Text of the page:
Kobe Bryant’s death throws spotlight on crash-warning system

National

In this image taken Monday, Jan. 27, 2020, and provided by the National Transportation Safety Board, NTSB investigators Adam Huray, right, and Carol Hogan examine wreckage as part of the NTSB’s investigation of a helicopter crash near Calabasas, Calif. The Sunday, Jan. 26 crash killed former NBA basketball player Kobe Bryant, his 13-year-old daughter, Gianna, and seven others (James Anderson/National Transportation Safety Board via AP)

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LOS ANGELES (AP) — The crash that killed nine people including Kobe Bryant has led to calls for crash-warning systems to be installed in more helicopters, but regulators and pilots worry that the instrument can trigger too many alarms and prove distracting.

“Another warning system screaming at you isn’t going to help,” said Brian Alexander, a helicopter pilot and aviation lawyer. “You don’t want to inundate the pilot.”

All nine people killed in the crash were officially identified as of Wednesday night, according to the Los Angeles County Department of Medical Examiner-Coroner. The victims had previously been identified publicly by friends and family.

The death of the basketball star Sunday has highlighted the debate over the merits of what’s known as the Terrain Awareness and Warning System, or TAWS, which would have sounded a voice alarm if the aircraft was in danger of hitting the ground or some object, such as a tower or a wire.

It is required in medical helicopters but not in commercial ones like the one used by Bryant.

National Transportation Safety Board officials say it is too early to tell whether a TAWS on Bryant’s Sikorsky helicopter could have prevented the crash. But they think it should have been installed on the aircraft, and they criticized federal regulators for not carrying out the NTSB’s recommendation over a decade ago to mandate such equipment on helicopters with six or more passenger seats.

While some pilots believe TAWS is unnecessary and refer to its warnings as “nuisance alarms,” Peter Goelz, a former managing director of the NTSB, said there is “no reasonable excuse” for the system not to be installed on all choppers.

“From a safety perspective, you want all the safety enhancements that are available,” he said. “The trade-off is worth it.”

The NTSB recommended that the Federal Aviation Administration require the system after a Sikorsky S-76A carrying workers to an offshore drilling ship, crashed in the Gulf of Mexico near Galveston, Texas, killing all 10 people aboard in 2004. Ten years later, the FAA mandated such systems on air ambulances only.

FAA officials had questioned the value of such technology on helicopters, which tend to fly close to buildings and the ground and could trigger too many alarms.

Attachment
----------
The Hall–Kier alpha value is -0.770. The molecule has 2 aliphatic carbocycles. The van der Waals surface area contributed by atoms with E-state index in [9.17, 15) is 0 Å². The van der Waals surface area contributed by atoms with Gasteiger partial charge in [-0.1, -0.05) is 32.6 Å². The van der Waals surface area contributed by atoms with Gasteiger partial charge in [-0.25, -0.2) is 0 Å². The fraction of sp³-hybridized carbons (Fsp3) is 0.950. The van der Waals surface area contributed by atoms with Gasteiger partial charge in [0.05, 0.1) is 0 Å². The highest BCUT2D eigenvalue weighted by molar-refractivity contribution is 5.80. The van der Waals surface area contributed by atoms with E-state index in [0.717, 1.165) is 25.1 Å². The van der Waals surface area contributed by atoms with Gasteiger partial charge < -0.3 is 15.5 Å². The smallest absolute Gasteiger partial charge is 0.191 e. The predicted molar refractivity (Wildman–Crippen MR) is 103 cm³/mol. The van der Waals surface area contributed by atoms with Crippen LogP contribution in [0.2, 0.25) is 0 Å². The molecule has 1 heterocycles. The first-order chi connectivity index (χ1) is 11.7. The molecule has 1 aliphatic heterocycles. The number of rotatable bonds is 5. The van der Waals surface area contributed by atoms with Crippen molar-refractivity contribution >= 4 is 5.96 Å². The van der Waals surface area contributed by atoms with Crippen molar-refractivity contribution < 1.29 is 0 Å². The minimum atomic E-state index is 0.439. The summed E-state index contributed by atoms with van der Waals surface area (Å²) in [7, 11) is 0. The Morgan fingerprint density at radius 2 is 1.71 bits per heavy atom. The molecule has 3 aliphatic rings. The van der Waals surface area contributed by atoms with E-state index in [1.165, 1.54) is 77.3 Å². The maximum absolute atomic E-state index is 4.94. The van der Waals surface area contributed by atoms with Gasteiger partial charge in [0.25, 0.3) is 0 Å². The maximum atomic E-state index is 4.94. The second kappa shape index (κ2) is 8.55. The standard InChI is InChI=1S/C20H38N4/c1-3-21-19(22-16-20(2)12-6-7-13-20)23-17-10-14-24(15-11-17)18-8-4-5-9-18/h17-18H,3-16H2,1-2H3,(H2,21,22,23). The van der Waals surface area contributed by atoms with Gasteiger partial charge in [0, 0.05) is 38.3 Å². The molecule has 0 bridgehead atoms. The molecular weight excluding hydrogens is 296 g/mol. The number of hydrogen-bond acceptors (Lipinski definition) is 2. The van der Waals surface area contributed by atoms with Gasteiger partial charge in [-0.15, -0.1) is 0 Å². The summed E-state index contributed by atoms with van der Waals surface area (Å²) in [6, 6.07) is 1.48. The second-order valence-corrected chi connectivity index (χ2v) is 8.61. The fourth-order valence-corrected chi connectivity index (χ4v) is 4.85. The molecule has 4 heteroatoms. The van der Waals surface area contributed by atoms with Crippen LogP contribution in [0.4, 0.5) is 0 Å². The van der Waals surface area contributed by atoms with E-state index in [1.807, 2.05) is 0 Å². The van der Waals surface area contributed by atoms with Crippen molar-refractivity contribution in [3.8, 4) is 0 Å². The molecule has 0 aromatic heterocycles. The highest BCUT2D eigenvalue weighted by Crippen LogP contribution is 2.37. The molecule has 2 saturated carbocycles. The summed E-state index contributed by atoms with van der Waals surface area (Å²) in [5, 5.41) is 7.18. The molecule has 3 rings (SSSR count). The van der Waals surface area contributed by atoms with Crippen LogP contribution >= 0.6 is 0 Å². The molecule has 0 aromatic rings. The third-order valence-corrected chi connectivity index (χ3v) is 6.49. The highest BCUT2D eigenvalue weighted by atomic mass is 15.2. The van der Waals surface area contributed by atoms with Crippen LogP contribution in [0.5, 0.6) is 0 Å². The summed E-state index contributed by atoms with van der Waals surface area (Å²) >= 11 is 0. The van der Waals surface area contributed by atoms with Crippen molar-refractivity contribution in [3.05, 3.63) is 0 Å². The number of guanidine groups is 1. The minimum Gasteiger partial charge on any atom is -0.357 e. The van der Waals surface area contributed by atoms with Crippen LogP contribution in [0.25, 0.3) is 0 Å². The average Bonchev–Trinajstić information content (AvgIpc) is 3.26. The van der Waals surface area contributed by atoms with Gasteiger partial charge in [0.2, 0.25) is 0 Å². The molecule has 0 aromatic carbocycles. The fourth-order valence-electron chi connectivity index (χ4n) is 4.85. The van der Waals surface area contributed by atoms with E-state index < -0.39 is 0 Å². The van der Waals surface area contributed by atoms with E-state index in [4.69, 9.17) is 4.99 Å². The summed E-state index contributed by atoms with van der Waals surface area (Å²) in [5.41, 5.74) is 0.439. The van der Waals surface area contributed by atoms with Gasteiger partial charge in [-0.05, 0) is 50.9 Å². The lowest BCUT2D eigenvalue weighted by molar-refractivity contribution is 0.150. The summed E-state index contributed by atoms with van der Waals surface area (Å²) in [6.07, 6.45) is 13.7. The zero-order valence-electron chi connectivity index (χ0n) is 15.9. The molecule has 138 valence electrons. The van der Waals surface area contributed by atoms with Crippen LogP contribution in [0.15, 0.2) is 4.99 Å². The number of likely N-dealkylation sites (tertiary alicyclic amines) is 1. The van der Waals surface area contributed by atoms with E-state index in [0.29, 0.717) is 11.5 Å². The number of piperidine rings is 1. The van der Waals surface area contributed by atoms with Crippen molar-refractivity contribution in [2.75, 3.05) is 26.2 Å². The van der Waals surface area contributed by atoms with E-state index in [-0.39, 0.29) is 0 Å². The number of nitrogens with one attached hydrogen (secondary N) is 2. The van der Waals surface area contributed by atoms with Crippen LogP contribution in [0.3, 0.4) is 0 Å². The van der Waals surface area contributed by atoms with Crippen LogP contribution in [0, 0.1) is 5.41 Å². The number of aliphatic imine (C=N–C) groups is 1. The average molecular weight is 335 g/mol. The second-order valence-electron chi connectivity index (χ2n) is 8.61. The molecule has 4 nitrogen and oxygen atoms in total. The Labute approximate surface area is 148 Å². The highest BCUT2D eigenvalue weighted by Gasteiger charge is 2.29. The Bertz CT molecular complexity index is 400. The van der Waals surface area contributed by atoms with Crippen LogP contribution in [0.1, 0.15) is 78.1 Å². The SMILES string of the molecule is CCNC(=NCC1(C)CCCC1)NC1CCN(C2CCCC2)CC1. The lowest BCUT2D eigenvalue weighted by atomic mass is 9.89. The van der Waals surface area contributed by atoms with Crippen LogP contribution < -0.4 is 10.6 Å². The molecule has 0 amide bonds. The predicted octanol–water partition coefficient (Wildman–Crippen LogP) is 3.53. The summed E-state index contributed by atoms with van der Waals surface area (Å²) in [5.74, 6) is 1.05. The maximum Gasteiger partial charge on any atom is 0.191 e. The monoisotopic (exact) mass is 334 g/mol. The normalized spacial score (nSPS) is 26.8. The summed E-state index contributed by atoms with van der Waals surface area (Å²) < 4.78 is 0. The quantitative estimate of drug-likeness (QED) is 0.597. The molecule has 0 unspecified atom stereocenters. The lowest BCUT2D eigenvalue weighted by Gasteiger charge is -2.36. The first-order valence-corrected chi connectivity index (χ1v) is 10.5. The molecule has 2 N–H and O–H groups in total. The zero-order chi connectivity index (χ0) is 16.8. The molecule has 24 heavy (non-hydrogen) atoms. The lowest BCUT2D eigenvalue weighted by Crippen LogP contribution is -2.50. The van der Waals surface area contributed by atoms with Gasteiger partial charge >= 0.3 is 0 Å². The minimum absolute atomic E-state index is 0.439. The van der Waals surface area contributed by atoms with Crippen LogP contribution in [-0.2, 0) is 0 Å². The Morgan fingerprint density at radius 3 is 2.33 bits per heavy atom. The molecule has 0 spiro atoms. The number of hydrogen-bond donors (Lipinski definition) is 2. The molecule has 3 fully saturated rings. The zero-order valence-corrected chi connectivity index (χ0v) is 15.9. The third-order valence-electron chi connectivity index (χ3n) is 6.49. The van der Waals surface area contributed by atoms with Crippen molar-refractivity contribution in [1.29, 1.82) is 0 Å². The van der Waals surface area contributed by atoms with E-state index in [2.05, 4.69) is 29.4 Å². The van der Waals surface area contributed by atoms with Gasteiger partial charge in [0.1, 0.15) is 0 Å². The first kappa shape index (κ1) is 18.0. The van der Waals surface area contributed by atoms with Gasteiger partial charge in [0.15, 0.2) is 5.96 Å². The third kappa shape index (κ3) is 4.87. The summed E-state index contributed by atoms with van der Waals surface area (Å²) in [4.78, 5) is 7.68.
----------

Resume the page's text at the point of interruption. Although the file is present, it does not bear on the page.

The pilot in Sunday’s crash, Ara Zobayan, had been climbing out of the clouds when the chartered aircraft went into a sudden and terrifying 1,200-foot (366-meter) descent that lasted nearly a minute, investigators said Tuesday. It slammed into a fog-shrouded hillside, scattering debris more than 500 feet (150 meters).

Bill English, investigator in charge of the NTSB’s Major Investigations Division, said it was not clear yet whether “TAWS and this scenario are related to each other.”

Pilot Bernard Raysor said the systems have improved over the years so that they don’t go off all the time, and one of them may have saved him from a crash as he and another pilot were trying to land on a hospital helipad in Little Rock, Arkansas, over a decade ago.

“The TAWS alert went off: ‘Obstacle! Pull up! Obstacle! Pull up!’” he recalled. “We looked at each other like `What is this got to be?’” Then he looked around and saw it: a radio tower whose lights had gone out.

“I can’t say we would have hit it, but it was closer than comfortable,” he said.

Mike Sagely, a former military pilot with 35 years of helicopter flying experience who uses TAWS in his current work in the Los Angeles area, said that while he likes having the system, he agreed that the frequency of audible warnings can make some pilots tune out.

“People, they get complacent with it because they hear it all the time,” Sagely said. “They get so used to hearing it that when they do hear it, and they might even be in a dangerous profile, they may not react to it.”

He described it as helpful to have, but not something to rely on too heavily. “It is another tool, another piece of equipment that should assist you.”

The audible warning can be muted or dialed down to be less frequent, he said. This would leave the display screen, which depicts terrain or objects in coded colors. A mountain or radio tower is shown in red if the helicopter is dangerously close.

As for the NTSB’s recommendations that TAWS be mandatory, Sagely said: “It absolutely has a role. To make it mandatory with the idea that somehow it’s going to stop some of these accidents, I would hesitate to say that, I would call that wishful thinking. Will it stop some accidents, especially in younger pilots? I think that’s probably a reasonable statement.”

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Condon reported from New York.

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